Alabama, Vote, Election
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Alabama’s defiance of a Supreme Court order to amend its racist congressional map could have much worse consequences than just disenfranchising the state’s Black population.

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You can say what you want (and we have) about the merits of its recent rulings, justices on the take from billionaires, and how one of the seats on the bench was stolen, but what you cannot say about the Supreme Court is that abiding by its decisions is optional.

Unless you are an Alabama Republican, apparently.

On Friday, GOP lawmakers openly defied an order from the Supreme Court to amend the state’s racially gerrymandered congressional map by creating a second majority-Black district (or something “close to it”).

Admittedly, when the ruling was made, everybody was surprised that, for once, the high court did something in support of voting rights instead of taking them away. However, Alabama had weeks to come up with a non-racist map and just didn’t do it.

In the end, all they could muster was to increase the share of Black voters in a second congressional district to just below 40 percent, which is neither a majority nor “close to it.”

And it wasn’t just the state’s lawmakers who brazenly defied the highest court in the land. That would have been (somewhat) understandable since GOP-controlled legislatures are some of the most radical, anti-democratic, and crazy places in the country.

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These days, they probably rank somewhere between a KKK rally, a QAnon conference, and one of those Nazi-themed parties that Clarence Thomas’s benefactor Harlan Crow likes to throw.

Therefore, it was conceivable that Alabama’s lawmakers would come up with a new map that was as discriminatory as the last one. After all, they have a proud tradition of racism states’ rights to uphold.

But what is even more troubling is that Governor Kay Ivey signed it.. and what she had to say about the map.

“Following the US Supreme Court order, I called the Alabama Legislature into a special session to readdress our political map,” she said. “The Legislature knows our state, our people and our districts better than federal courts or activist groups, and I am pleased that they answered the call, remained focused and produced new districts ahead of the court deadline.”

She might as well have said: “Yankees, stay out of it when we put our Blacks in their place.” Well, she probably wouldn’t have used “Blacks”… maybe Rep. Eli Crane (AZ) has some ideas for alternative language.

In any case, this means that two of the three branches of Alabama’s government openly defied an order from the highest court in the land.

It is a new escalation in the GOP’s assault on the country’s institutions.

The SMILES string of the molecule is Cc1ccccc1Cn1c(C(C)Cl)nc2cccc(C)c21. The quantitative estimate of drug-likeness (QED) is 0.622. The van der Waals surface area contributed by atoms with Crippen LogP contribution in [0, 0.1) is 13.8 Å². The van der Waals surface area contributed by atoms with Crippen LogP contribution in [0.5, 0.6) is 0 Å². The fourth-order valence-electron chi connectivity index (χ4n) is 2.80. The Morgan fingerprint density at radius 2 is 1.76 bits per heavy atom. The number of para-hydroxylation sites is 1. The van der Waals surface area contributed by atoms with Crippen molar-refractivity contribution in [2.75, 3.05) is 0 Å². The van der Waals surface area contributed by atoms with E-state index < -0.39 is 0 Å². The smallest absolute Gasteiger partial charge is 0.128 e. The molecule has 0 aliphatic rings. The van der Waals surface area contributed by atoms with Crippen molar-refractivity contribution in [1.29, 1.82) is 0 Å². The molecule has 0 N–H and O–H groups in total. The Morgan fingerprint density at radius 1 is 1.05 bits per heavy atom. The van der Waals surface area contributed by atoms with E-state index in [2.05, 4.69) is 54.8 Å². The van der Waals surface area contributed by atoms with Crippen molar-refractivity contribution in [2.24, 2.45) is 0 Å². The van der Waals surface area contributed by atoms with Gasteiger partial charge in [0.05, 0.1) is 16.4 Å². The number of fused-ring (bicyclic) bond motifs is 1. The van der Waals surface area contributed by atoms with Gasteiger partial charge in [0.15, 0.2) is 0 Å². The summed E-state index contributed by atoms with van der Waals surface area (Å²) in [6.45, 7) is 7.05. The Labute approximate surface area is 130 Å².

As flawed as many of them are, and the Supreme Court is plenty flawed, they still play an essential role in society.

In this case, without a final arbiter who can define the rules of the country, there are no rules.

The stakeholders — states, businesses, and institutions — can’t just abide by the decisions (or the laws, for that matter) that are convenient for them. If they do, society unravels.

Take a game of football. Without the referees, who are much smaller and wear neither padding nor helmets, there would be no game, just mayhem. Yet, all they have to maintain order are yellow handkerchiefs and whistles.

But that’s enough because all stakeholders — players, coaches, and spectators — recognize that this authority is needed for there to be a game at all.

It’s like that with the Supreme Court.

The stakeholders — states, businesses, and institutions — can’t just abide by the decisions (or the laws, for that matter) that are convenient for them. If they do, society unravels.

Therefore, what happens next is extremely important.

The only acceptable outcome is for a court to scrap this latest map and order an expert to draw one that actually complies with the decision, and for Alabama to grudgingly go with it.

Anything else — for example, the Supreme Court saying, “Well, close enough” — would be a disaster. If the new map is allowed to stand, then that will be a concession that states get to defy rulings they don’t like.

Essentially, the Supreme Court would turn its decisions into advisories, which would trigger a free-for-all as states pick and choose which rulings they would like to comply with. 

And it would be equally bad if a third party were to draw a new map and Alabama were to refuse to implement it.

Both of these scenarios would set off crises with unimaginable consequences.

So, for now, we just have to wait and hope that this flawed Supreme Court can hold the line.


  • Klaus Marre

    Klaus Marre is a senior editor for Politics and director of the Mentor Apprentice Program at WhoWhatWhy. Follow him on Twitter @KlausMarre.

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